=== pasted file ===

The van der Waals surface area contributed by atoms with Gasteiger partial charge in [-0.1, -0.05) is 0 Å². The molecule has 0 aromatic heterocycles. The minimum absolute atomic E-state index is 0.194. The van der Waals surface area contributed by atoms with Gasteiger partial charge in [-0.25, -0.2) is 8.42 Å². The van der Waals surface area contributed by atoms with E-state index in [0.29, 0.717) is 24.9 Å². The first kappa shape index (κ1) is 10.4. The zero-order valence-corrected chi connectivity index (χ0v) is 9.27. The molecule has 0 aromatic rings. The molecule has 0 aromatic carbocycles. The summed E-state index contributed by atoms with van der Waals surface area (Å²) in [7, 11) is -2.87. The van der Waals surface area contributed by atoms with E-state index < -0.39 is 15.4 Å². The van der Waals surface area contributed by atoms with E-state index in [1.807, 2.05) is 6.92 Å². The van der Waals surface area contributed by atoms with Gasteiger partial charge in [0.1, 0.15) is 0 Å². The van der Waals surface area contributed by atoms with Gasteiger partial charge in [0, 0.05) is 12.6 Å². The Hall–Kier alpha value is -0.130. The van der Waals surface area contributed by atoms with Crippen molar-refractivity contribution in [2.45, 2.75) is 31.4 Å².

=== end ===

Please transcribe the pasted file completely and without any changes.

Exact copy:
The van der Waals surface area contributed by atoms with Gasteiger partial charge in [-0.1, -0.05) is 0 Å². The molecule has 0 aromatic heterocycles. The minimum absolute atomic E-state index is 0.194. The van der Waals surface area contributed by atoms with Gasteiger partial charge in [-0.25, -0.2) is 8.42 Å². The van der Waals surface area contributed by atoms with E-state index in [0.29, 0.717) is 24.9 Å². The first kappa shape index (κ1) is 10.4. The zero-order valence-corrected chi connectivity index (χ0v) is 9.27. The molecule has 0 aromatic rings. The molecule has 0 aromatic carbocycles. The summed E-state index contributed by atoms with van der Waals surface area (Å²) in [7, 11) is -2.87. The van der Waals surface area contributed by atoms with E-state index < -0.39 is 15.4 Å². The van der Waals surface area contributed by atoms with E-state index in [1.807, 2.05) is 6.92 Å². The van der Waals surface area contributed by atoms with Gasteiger partial charge in [0.1, 0.15) is 0 Å². The van der Waals surface area contributed by atoms with Gasteiger partial charge in [0, 0.05) is 12.6 Å². The Hall–Kier alpha value is -0.130. The van der Waals surface area contributed by atoms with Crippen molar-refractivity contribution in [2.45, 2.75) is 31.4 Å².